The auction rate blues…

Judging by the news this morning about new subpoenas going out over auction rate securities, this is one more headache for Wall Street that’s likely to get worse. So I decided to take a look at how companies are talking about this mess in their recent filings. The short answer is a lot more than they have before: there were 870 10Ks, 10Qs, or 8Ks that mentioned the term during the first quarter of 2008. Just five years ago that number was a paltry 72. The problems have caused a whole host of companies — from Continental Airlines (CAL) to Standard Microsystems (SMSC) to reclassify these short-term investments as long-term investments because the market has essentially collapsed.

One of the more interesting disclosures I came across yesterday was in the supplemental financial material that SLM (SLM) filed yesterday as part of its 8K:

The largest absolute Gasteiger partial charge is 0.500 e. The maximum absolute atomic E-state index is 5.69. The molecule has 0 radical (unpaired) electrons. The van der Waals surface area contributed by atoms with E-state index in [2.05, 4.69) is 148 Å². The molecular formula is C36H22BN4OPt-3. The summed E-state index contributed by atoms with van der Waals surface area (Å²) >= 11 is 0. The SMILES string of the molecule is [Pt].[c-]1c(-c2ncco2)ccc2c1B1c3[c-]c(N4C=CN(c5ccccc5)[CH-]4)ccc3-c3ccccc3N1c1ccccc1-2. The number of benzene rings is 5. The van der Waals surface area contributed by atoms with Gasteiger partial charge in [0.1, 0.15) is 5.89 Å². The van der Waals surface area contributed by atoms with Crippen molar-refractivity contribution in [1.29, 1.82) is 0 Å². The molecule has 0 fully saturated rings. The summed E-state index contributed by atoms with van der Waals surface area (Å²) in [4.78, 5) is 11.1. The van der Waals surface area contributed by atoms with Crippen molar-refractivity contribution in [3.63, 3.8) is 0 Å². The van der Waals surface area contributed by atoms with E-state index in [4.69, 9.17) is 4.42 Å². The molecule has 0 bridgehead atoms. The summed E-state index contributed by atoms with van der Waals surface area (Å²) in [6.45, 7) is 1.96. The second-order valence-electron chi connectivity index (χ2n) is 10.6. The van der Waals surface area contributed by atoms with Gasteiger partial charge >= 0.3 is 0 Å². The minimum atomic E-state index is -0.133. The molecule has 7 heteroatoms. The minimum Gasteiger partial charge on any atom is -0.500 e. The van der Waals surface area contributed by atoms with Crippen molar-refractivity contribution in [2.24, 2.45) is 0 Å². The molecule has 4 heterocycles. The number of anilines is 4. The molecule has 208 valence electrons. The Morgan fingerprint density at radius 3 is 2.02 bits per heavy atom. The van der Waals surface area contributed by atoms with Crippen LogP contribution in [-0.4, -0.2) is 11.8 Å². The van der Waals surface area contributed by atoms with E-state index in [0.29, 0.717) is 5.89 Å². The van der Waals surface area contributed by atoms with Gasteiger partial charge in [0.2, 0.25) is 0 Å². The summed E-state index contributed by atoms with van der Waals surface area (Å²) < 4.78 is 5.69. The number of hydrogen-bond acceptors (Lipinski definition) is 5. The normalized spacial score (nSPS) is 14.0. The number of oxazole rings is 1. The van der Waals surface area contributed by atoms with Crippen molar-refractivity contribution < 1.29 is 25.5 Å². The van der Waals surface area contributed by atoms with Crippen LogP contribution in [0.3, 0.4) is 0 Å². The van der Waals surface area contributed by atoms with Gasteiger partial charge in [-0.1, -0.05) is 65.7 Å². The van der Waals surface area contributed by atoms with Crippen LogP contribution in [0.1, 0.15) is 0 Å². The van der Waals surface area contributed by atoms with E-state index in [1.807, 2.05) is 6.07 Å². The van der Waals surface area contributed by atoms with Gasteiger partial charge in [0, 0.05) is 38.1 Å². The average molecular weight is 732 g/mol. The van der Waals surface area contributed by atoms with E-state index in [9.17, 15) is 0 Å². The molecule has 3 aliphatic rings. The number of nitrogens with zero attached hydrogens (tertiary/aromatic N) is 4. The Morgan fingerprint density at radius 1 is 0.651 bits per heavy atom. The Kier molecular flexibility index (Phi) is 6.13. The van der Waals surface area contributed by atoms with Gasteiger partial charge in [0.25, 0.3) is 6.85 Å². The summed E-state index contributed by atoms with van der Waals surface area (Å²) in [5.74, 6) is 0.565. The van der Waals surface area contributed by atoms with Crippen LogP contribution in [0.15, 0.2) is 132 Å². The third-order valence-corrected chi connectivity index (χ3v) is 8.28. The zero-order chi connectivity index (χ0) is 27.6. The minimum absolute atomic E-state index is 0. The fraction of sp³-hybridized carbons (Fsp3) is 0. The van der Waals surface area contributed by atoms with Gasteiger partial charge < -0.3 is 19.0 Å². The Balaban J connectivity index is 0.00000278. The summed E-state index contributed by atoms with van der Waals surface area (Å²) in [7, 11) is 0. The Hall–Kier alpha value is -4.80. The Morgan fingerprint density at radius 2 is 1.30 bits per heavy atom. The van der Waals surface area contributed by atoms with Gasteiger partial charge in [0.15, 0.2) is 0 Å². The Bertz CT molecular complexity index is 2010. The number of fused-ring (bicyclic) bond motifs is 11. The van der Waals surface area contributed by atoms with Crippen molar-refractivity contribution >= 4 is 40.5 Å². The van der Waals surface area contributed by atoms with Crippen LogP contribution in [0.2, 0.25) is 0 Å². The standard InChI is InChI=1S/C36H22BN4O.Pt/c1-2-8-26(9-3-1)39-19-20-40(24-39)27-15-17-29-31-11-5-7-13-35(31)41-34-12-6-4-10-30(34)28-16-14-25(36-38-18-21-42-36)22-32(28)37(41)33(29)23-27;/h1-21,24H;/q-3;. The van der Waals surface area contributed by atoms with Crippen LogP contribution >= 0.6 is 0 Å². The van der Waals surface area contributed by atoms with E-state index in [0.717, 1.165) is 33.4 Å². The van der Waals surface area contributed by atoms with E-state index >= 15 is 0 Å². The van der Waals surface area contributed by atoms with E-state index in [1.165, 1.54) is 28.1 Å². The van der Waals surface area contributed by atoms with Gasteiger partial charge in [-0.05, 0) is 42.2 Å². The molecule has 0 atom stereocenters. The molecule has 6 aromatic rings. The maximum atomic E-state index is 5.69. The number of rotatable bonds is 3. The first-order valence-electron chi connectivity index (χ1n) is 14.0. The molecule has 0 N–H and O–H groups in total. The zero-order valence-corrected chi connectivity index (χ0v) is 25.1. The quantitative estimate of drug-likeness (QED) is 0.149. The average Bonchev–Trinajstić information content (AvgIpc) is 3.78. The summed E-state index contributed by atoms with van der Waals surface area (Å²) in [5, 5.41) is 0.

The Company has not recently and does not intend to rely on the auction rate securities market as a source of funding. At March 31, 2008, we had $3.3 billion of taxable and $1.7 billion of tax-exempt auction rate securities outstanding on a Managed Basis. In February 2008, an imbalance of supply and demand in the auction rate securities market as a whole led to failures of the auctions pursuant to which certain of our auction rate securities— interest rates are set. As a result, all of our auction rate securities as of March 31, 2008 bear interest at the maximum rate allowable under their terms.

We also liked the disclosure in Tivo’s (TIVO) recent 10-K where they talked about “high-grade auction rate securities”, which we’re guessing is different than the regular auction rate securities the company had disclosed in previous filings, and different too from the crud that all these other companies have on their books. If anyone wants to clarify what makes some auction rate securities high-grade, I’m all ears.

With this much activity, it sounds like it’s high time for our friend Merle Hazard to head back to the studio and come up with another song.